Kapranos was the first person Burgess reached out to about the listening parties, and has been avidly involved ever since; he’s tweeted along for fun to Burgess’ Charlatans recaps, and even co-hosted the party for the Cribs’ Men’s Needs, Women’s Needs, Whatever, which he produced, on April 7th. By virtue of Burgess reaching out personally to his friends, the majority of participating bands, at least at first, were a part of this same music scene and era: Nineties or early 2000s British bands that straddled the line between Brit-pop, post-punk, and shoegaze. Newer bands in the lineup, like Dublin’s Fontaine D.C. and South London’s Shame, tend to fall into that same tradition of British alternative rock — though as the listening parties have gone on, electronic acts like the Avalanches and Hercules and Love Affair have also signed up.
Jason Williamson, frontman of the Nottingham electro-punk duo Sleaford Mods, says that every act shares a fandom that still prioritizes record collecting and listening to full albums. “We’re not exactly a young pop band that would probably be better served doing a live performance,” he says. “We’re more of a collectors’ band.” As such, Williamson is taking full advantage of that — he’s on the schedule to host a total of seven listening parties (and counting) down the line.
Simon Raymonde, a former member of Cocteau Twins and current head of the indie label Bella Union, had just signed Burgess to the label and was in the midst of helping him promote his solo album when “this whole weird nonsense” began. Raymonde agreed to sign on to a listening-party slot, and was taken aback by fan response to the series within the first week and a half.
“No money has been spent on an ad campaign for it, or a social media campaign,” he says. “It’s literally just taken off.”
What I particularly love about @thecribs is kind of summed up in this song.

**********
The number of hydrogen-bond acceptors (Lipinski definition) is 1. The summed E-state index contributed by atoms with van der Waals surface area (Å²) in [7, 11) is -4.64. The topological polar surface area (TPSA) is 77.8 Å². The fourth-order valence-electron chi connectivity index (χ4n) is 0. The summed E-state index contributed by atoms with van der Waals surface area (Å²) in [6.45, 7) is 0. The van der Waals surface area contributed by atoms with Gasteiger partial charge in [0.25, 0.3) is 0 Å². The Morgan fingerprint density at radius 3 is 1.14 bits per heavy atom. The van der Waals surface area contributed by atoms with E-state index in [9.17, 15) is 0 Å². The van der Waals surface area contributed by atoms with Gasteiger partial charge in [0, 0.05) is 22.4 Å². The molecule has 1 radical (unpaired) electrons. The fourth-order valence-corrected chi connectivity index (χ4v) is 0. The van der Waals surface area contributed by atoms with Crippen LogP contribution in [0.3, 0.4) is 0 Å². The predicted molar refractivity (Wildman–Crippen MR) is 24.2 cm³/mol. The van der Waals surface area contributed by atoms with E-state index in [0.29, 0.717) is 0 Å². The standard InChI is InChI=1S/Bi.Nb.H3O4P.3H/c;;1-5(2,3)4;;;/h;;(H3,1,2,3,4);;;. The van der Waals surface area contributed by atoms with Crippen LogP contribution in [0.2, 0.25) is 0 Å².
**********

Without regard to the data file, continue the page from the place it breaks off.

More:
The rawness juxtaposed against the romanticism.
And what a bloody melody!#timstwitterlisteningparty
— Αλεξ Καπράνος (@alkapranos) April 7, 2020
Raymonde calls the listening parties “a godsend” for the newer bands on his label who are participating, like Lanterns on the Lake, who released their latest album, Spook the Herd, in February. Unable to go on tour or make the usual media rounds, the band promoted the LP by live-tweeting it as part of Burgess’ series. Even for classic albums, the listening parties have boosted their numbers: Rough Trade’s store in London sold 83 copies of the Charlatans’ Tellin’ Stories the day after Burgess live-tweeted the record.
“If you’re in between singles on radio, and you’re supposed to be on tour right now, it’s a really deflating feeling, getting that email saying, ‘We put the shows off till October,’ when you’ve spent the last two months practicing, getting your merchant, getting yourself mentally prepared to go away,” Raymonde says. “This does not replace it at all, but at least it keeps that interest going.”
“No money has been spent on an ad campaign for it, or a social media campaign. It’s literally just taken off.” —Simon Raymonde
The benefits of live-tweeting the album versus performing it for a livestream are numerous, especially for music groups. Separated band members who are attempting to perform one song together via Zoom call have had to resort to unconventional methods to ensure everyone is in sync, and that process gets rid of some of the enjoyable spontaneity you’d find at a concert. On the flipside, getting to see artists performing acoustic sets at home in their natural habitat can be its own form of amusement, and the listening parties, much like Reddit AMAs, provide a similar window — when else will you get the opportunity to see your favorite artists talk so extensively, and casually, about their past work?
In that sense, listening parties could be a way forward for a wider range of bands with no other options in promoting new music, requiring minimal effort and virtually zero budget. Raymonde suspects that, depending on how long self-quarantine lasts, larger labels may soon seek to formalize the process for their own acts.
“I fear that once people see what’s happening with Tim’s thing, maybe something more formal or branded comes along,” he says, “where something is being pushed to us, rather than it all being about a genuine appreciation of music. ‘Tim’s Twitter Listening Parties’ — ’listening’ is the most important word in that sentence. Because it is all about listening to the record and reacting to it in real time. It isn’t just to chat with your favorite musician.”